A small but scrappy band of history lovers is fighting to save a Bellmawr landmark that endured the American Revolution but may not survive the reconstruction of I-295 and Route 42.

The Hugg-Harrison-Glover House, built in 1764 on farmland that has long been part of St. Mary's Cemetery, could be torn down this year in the second phase of the epic, $900 million "Direct Connection" project.

The "Save the Hugg House!" group hopes to rally public support for moving the structure - now perched on a precipice above the work zone - about 100 feet to safety.

Doing so would cost $275,000; it would take an additional $175,000 to preserve the structure for public use, advocates say.

It's not clear whether the state Department of Transportation, which acquired the building through eminent domain and intends to raze it, would agree to this new suggestion, much less pay for it.

Although a DOT consultant said last April that moving the house would be feasible, the department apparently has concluded otherwise.

"As part of NJDOT's assessment . . . the department considered the possibility of relocating the house. While structurally achievable, moving the structure to another site was determined not to be feasible due to logistical complexities, such as the removal of trees, relocating overhead utility wires, and the significant cost that would be involved," Steve Schapiro, communications director, told me Monday via email.

However, fans of the house (on Facebook: Save the Historic Hugg House) believe they have history on their side.

"The owner of this little house was a Revolutionary War hero," Chris Perks, president of the Camden County Historical Society, told about a dozen people at a strategy meeting Sunday.

"William Harrison was captain of the Gloucestertown militia and fought twice against the British at this [site]," Perks said.

"Capt. Harrison cleaned the muskets at this house. He received the pay from the Continental Congress and distributed it to the soldiers at this house."

And if that weren't enough, the Marquis de Lafayette himself fought British and Hessian soldiers during a 1777 skirmish on Harrison's land, said Garry Wheeler Stone, a retired archaeological historian.

"Does Harrison rise to the stature of a Lafayette, or George Washington? No," said Stone, who's researching Revolutionary War events in Camden and Gloucester Counties. "But he was heroic."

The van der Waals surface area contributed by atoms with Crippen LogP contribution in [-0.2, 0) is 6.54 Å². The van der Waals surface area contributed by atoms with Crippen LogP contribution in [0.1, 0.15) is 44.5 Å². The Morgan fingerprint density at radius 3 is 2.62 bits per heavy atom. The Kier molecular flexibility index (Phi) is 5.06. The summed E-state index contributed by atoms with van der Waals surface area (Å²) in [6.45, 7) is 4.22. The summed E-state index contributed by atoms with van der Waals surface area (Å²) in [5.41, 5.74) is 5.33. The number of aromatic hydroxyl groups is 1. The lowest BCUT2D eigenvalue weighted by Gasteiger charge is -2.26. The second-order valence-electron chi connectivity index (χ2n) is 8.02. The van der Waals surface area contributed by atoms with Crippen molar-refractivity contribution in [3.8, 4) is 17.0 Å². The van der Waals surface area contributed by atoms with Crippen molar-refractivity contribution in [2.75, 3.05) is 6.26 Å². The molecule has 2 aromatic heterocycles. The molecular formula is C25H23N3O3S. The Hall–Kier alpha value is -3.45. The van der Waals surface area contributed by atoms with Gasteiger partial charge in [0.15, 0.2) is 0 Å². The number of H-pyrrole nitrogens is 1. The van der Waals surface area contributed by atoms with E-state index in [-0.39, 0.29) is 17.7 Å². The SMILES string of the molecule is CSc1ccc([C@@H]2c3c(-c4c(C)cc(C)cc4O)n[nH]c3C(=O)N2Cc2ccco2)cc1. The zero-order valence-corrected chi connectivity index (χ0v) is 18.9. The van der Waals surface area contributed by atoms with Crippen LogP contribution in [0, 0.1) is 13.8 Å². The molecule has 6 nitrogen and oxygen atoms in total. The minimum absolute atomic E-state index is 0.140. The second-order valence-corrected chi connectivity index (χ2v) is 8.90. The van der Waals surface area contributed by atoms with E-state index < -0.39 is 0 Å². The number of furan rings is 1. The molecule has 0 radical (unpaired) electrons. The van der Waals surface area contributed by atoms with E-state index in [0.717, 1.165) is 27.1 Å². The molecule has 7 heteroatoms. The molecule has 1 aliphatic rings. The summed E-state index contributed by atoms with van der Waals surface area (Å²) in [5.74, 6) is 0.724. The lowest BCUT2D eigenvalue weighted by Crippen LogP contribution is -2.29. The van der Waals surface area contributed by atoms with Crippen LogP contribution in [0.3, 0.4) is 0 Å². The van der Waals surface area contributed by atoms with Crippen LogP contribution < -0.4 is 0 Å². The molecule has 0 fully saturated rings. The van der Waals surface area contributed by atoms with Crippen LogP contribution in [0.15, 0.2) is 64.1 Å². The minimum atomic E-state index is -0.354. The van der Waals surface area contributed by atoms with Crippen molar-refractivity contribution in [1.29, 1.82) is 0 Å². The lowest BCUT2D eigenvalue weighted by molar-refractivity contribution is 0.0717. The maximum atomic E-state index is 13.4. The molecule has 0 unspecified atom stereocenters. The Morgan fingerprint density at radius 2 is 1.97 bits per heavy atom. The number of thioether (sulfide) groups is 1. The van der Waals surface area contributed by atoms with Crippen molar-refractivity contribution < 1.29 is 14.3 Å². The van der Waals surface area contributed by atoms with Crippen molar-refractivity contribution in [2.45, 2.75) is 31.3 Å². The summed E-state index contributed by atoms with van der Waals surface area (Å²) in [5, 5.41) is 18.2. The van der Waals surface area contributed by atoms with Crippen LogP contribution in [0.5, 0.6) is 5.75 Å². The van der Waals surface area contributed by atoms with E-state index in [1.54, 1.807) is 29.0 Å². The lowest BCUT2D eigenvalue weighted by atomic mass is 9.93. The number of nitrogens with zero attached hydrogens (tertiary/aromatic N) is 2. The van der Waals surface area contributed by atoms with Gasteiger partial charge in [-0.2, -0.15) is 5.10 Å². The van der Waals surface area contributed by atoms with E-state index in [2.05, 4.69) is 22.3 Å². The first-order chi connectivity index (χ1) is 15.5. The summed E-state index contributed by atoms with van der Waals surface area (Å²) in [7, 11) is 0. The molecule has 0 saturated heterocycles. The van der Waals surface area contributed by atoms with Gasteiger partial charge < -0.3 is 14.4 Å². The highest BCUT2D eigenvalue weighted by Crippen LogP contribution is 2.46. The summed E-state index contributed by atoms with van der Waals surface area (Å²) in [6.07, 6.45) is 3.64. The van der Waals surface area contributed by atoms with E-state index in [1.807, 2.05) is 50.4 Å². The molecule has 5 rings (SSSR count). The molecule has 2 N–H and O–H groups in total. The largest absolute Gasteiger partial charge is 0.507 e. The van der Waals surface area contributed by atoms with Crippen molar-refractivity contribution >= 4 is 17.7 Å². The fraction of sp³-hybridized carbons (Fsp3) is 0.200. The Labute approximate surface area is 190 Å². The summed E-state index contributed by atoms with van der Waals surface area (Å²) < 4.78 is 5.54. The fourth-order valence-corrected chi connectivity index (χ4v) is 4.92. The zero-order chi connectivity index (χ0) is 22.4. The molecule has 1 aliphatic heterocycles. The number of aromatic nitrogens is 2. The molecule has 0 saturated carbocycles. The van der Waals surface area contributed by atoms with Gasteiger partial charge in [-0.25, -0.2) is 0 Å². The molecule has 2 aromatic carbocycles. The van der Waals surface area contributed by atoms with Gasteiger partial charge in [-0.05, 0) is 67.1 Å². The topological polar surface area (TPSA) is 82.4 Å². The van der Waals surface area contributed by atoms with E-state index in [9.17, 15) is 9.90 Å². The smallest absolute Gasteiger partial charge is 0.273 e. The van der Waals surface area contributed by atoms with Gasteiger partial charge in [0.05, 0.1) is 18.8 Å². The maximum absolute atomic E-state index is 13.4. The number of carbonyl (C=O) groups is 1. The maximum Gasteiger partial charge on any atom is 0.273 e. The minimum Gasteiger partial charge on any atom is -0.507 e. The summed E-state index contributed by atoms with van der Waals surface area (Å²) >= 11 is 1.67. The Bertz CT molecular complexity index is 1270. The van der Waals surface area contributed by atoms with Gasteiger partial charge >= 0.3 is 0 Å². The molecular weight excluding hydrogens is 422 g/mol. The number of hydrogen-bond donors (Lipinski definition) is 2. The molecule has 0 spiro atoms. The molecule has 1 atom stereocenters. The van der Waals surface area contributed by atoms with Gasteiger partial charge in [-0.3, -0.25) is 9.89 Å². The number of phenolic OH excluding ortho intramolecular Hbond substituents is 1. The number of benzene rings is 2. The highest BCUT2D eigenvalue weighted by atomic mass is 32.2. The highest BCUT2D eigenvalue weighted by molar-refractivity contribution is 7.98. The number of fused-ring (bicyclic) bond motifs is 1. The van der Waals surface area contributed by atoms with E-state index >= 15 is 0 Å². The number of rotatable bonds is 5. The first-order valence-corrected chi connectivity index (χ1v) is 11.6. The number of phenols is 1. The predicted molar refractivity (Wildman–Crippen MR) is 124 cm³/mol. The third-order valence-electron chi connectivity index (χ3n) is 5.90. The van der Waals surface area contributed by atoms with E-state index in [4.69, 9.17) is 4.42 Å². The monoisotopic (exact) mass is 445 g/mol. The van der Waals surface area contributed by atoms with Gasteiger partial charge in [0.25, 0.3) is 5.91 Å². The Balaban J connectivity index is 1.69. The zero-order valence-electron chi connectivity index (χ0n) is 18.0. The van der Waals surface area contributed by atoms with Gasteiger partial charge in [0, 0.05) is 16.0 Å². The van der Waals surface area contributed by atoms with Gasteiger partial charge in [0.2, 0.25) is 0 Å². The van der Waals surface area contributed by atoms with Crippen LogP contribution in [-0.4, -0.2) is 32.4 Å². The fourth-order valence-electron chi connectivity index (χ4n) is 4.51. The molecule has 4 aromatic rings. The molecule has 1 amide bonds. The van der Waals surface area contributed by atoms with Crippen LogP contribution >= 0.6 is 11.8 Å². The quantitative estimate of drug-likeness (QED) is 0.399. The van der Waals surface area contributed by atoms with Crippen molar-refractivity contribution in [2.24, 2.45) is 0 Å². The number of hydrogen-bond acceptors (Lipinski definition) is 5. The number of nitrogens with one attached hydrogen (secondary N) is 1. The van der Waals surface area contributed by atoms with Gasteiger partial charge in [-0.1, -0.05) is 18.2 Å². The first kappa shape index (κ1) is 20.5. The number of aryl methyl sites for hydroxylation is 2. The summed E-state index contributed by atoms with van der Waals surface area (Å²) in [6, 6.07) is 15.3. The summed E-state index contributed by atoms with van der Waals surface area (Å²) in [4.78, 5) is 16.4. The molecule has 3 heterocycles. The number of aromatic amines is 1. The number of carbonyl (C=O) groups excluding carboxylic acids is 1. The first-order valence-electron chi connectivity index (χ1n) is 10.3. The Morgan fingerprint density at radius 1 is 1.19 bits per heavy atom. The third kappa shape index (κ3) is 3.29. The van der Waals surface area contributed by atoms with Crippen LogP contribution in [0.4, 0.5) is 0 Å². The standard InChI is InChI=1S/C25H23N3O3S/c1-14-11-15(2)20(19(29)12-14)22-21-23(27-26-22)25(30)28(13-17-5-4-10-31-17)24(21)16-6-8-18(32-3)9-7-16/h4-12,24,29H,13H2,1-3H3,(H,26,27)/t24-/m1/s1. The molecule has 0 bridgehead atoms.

Stone and historic preservation architect Margaret Westfield, who also attended Sunday's meeting, insisted that a state review a dozen years ago questioning the historical significance of the house was seriously flawed. Essential facts were omitted or ignored, Westfield said.

"Garry's research shows that Washington's promotion of Lafayette was based on what occurred during the skirmish there [on Harrison's farm]," she noted, adding, "Why demolish a house with such significance when it can be moved?

"It's just a matter of money. And the cost would be such a tiny part of the overall project."

The construction has opened up dramatic views of the house from the surrounding tangle of highways; fresh visibility seems to have awakened public interest as well.

"The house had been tucked away in the cemetery and covered with trees and bushes, but once [it] was exposed, it became obvious that this is a house worth saving," said the Rev. Vincent Kovlak, longtime pastor of the Bellmawr Baptist Church.

Kovlak has gathered a total of about 1,300 signatures on written as well as online petitions ("Save the historic Hugg-Harrison-Glover house!" at change.org) to prevent demolition.

"If I'd known [the significance], I would have fought for it way back," said Bellmawr Mayor Frank Filipek, who supported a save-the-house resolution the Borough Council passed unanimously Thursday.

"If they can move it," Filipek added, "I can't believe they would tear it down."

Neither can I.

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